Idioma: Español
Fecha: Subida: 2021-04-12T00:00:00+02:00
Duración: 19m 16s
Lugar: Conferencia
Visitas: 77 visitas

Virtual exchange in primary education: a case study focusing on synchronous communication

Begoña Clavel Arroitia and Barry Pennock Speck (Universitat de Valencia)


In the field of language learning, Telecollaboration or, as it is more widely known today, Virtual Exchange (VE) (O’Dowd 2018), normally takes the form of chats, blogs, video-conferences or meetings and activities in virtual worlds. Although the number of publications into VE has increased greatly in the last ten years, very few studies make use of corpus linguistics (Orsini-Jones, et al., 2016), even fewer use corpus linguistics to analyse synchronous communication (Author1, 2019; Author2 and Author1, 2019; Rampazzo and Aranha, 2019) and, as far as we know, ours is the only study to employ corpus linguistics to study synchronous communication among primary school pupils. Our objective, therefore, is, to fill this gap to get a preliminary picture of the differences between VE at the primary, secondary and tertiary level.

In this study, a corpus of pupil interactions from a classroom discourse analysis perspective was analysed using AntConc. The corpus was made up of five video interactions in English between a Spanish state primary CLIL school in the Valencian region and a French state primary school in the Bordeaux region. The videos involved twenty-three pairs of Spanish and French pupils (16 French boys, 7 French girls, 14 Spanish boys, 9 Spanish girls). As we focus on the language learning interactions, the conversations that took place between the French and Spanish teachers and the coaches were eliminated manually. The corpus, of 9,969 word tokens, is trilingual since the interventions in French and Spanish form an integral part of the interaction among the pupils and among the pupils and the teachers.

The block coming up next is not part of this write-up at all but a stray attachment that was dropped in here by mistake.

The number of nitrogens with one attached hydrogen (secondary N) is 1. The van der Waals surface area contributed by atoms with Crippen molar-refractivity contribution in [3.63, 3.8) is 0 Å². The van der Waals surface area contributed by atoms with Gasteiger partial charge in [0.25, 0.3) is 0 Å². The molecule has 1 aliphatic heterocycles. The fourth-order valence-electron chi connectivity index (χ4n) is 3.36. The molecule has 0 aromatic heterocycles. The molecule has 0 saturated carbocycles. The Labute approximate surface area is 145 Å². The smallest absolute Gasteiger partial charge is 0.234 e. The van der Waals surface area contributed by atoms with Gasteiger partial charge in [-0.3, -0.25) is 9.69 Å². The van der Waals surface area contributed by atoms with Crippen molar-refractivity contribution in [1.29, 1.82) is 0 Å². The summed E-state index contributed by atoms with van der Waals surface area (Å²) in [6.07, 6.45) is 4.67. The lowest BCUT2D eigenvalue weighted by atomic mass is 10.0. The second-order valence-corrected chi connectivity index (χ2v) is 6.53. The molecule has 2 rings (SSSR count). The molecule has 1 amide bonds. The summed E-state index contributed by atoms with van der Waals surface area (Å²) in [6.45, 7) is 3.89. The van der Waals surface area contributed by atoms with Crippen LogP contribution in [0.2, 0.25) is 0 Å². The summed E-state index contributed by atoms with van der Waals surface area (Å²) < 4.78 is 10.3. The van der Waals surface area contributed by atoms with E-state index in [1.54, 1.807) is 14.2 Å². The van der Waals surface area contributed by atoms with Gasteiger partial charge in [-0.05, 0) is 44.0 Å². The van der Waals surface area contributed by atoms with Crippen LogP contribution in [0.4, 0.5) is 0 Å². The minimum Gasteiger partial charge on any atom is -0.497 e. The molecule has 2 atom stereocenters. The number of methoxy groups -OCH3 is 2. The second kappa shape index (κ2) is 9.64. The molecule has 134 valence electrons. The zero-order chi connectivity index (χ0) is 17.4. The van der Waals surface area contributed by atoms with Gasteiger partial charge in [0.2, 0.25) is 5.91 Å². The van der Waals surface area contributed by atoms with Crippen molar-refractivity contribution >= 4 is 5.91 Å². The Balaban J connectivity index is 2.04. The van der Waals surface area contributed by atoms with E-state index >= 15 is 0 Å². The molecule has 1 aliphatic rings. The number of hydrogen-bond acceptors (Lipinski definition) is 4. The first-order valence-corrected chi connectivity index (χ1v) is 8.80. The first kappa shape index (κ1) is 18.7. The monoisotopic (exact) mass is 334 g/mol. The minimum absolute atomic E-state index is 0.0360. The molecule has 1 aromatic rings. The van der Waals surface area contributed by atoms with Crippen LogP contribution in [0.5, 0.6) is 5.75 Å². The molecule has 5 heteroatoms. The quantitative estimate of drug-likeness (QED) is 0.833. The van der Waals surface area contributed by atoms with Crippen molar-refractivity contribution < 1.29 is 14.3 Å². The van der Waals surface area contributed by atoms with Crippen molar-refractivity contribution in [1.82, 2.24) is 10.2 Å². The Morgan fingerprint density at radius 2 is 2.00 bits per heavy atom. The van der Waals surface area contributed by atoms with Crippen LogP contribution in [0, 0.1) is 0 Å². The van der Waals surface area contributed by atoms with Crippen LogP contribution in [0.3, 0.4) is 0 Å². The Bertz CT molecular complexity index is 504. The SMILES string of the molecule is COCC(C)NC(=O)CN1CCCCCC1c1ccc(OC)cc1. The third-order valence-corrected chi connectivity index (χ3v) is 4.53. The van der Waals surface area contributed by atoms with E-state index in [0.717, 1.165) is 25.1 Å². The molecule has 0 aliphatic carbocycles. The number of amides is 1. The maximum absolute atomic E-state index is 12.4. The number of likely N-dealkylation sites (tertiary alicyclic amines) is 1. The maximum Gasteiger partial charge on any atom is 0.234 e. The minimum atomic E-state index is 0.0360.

All the participants were tagged in the transcription and it was found that the French teacher intervened on 553 occasions while the Spanish teacher did so 182 times. The phrase “And you”, for example, was elicited by the French teacher 82 times while the Spanish students used this gambit without the need for any elicitation from their teacher. The basic nature of the communication as a whole was also in evidence through the preponderance of the N-grams “What is (what’s) your favourite” (175 occurrences); “I don’t know” (37 occurrences); “can you repeat, please” (37 occurrences), and “how old are you” (30 occurrences).

The quantitative results show that the French and Spanish peers were able to ask and answer simple questions but that the former needed much more coaching. The Spanish students were much more autonomous due to their higher level of proficiency. Another conclusion is that, in spite of the rudimentary language used, both the French and Spanish students enjoyed the experience and were highly motivated –according to the information obtained in an analysis of the Whatsapp interactions between the teachers and their coaches. These results show that VE among primary school pupils is a viable and motivationally useful activity but must take into account the constraints caused mainly by the lower level of linguistic proficiency found in this age group as compared to secondary and tertiary education.


Congreso Cilc 2021


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Serie: CILC2021: Los corpus y la adquisición y enseñanza del lenguaje / Corpora, LA and teaching (+información)